The scuttlebutt on Andre Drummond is that he's going to be the hit big or miss by a mile guy of the draft. As we all know, quality big men are hard to come by in the NBA. And Drummond has the size, athleticism, quickness, strength and physical gifts that raise him to an elite level. Pairing his lateral quickness with his size and timing makes for an intimidating defensive presence, and the stats show this in his 2.7 blocks per game. His pick and roll defense is clearly an advantage on this end.
However, size and physical gifts don't mean everything, which brings me to his weaknesses. When your free throw percentage makes Gana Diop's look good, you know you have problems. And Drummond's 29.5 percent prove this easily. So yeah, you could say he might not have a jump shot. Another issue is his drive, or assertiveness, especially in taking advantage of overmatched defenders. With his size and strength, he should have destroyed most college defenses, backing down opponents. But that didn't happen as often as it should have. Further, his offense is quite undeveloped as of yet. Sure, he's young, but Drummond needs to develop some kind of go-to move and right now he doesn't have much of anything in his arsenal -- weak jump hooks, not great touch, etc. He's a project.
OK, let's hear it. Let's hear everyone's jokes and sneers about how Michael Jordan just wants to draft another UNC player and how that falls into some imaginary modus operandi the Bobcats don't have where they only take UNC guys. We through here yet? Now that that's out of the way, here's what we should know about Harrison Barnes. After a disappointing NCAA tournament, the ballyhooed top high school recruit and top college prospect in years took a tumble down the draft boards.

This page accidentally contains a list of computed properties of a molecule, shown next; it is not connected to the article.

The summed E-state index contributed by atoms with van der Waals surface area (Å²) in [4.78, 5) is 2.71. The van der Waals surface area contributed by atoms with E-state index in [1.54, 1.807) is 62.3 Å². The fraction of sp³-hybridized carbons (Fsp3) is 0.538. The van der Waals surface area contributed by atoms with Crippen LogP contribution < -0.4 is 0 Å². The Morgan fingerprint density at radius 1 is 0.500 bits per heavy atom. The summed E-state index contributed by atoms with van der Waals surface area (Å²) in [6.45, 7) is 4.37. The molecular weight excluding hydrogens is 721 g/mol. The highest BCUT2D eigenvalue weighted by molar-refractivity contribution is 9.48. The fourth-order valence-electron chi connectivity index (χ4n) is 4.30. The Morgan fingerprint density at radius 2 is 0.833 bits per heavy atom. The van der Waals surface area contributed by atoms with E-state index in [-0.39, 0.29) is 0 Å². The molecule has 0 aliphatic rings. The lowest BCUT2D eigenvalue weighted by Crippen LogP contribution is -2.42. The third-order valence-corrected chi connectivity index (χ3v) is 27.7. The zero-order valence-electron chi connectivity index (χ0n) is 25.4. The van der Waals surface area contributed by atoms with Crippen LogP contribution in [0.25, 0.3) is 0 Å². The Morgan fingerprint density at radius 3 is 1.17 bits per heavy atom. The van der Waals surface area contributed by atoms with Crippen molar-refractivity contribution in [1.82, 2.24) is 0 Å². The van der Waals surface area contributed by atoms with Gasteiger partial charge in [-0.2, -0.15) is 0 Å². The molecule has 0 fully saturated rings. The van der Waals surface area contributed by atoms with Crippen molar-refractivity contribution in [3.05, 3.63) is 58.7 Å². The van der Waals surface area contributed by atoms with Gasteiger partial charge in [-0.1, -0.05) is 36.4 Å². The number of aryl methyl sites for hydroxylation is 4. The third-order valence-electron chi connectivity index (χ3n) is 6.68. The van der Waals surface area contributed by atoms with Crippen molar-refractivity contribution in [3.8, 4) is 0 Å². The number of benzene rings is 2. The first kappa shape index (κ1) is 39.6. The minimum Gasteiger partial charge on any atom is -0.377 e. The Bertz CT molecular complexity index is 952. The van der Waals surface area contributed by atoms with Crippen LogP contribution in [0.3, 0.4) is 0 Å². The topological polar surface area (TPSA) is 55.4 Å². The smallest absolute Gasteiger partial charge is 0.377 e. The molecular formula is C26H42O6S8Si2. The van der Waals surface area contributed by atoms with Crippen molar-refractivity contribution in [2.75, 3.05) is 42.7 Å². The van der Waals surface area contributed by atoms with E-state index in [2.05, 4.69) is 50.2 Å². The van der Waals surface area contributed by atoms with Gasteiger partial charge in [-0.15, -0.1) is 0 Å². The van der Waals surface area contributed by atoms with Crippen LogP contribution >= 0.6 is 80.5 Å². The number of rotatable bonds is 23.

Still, he's a very talented player, and one that probably shouldn't fall very far. His jumper is silky smooth with a high release and good mechanics where he squares up consistently, all on the basis of repeatable form. His midrange game is fantastic and can even post-up and draw fouls well. His range extends well into NBA three-point land. Moreover, he is good in transition and can finish at the rim. Barnes also utilizes a jab step to draw in defenders and get past them since he doesn't have the handles and blazing quickness to get to the rim at will. And therein lies the weaknesses in Barnes' game currently: after a dribble or two, he loses control. He also sometimes gets tunnel vision while driving to the rim, missing open teammates who may be cutting or open for a kick-out pass. These issues with creating his own shot and shots for teammates are mostly what concern analysts.
One of the other issues people have is more of a misconception. Despite chatter of Barnes being unathletic, it's simply not true. He may not use his athleticism the same way, but he certainly has quickness and hops and strength in spades. He had a no step vertical of 38 inches (tops at the combine by about 3 inches) and a max vert of 39.5 inches. To put this comparatively, Michael Kidd-Gilchrist recorded a no-step vert of 32 inches and a max vert of 35.5 inches. The other knock on Barnes has to deal with his tournament problems. Can he be the No. 1 option on an NBA team? I guess that remains to be seen, but he has the tools to become a nice player in the NBA, and I'm certainly not sold on the notion that he'll be a bust.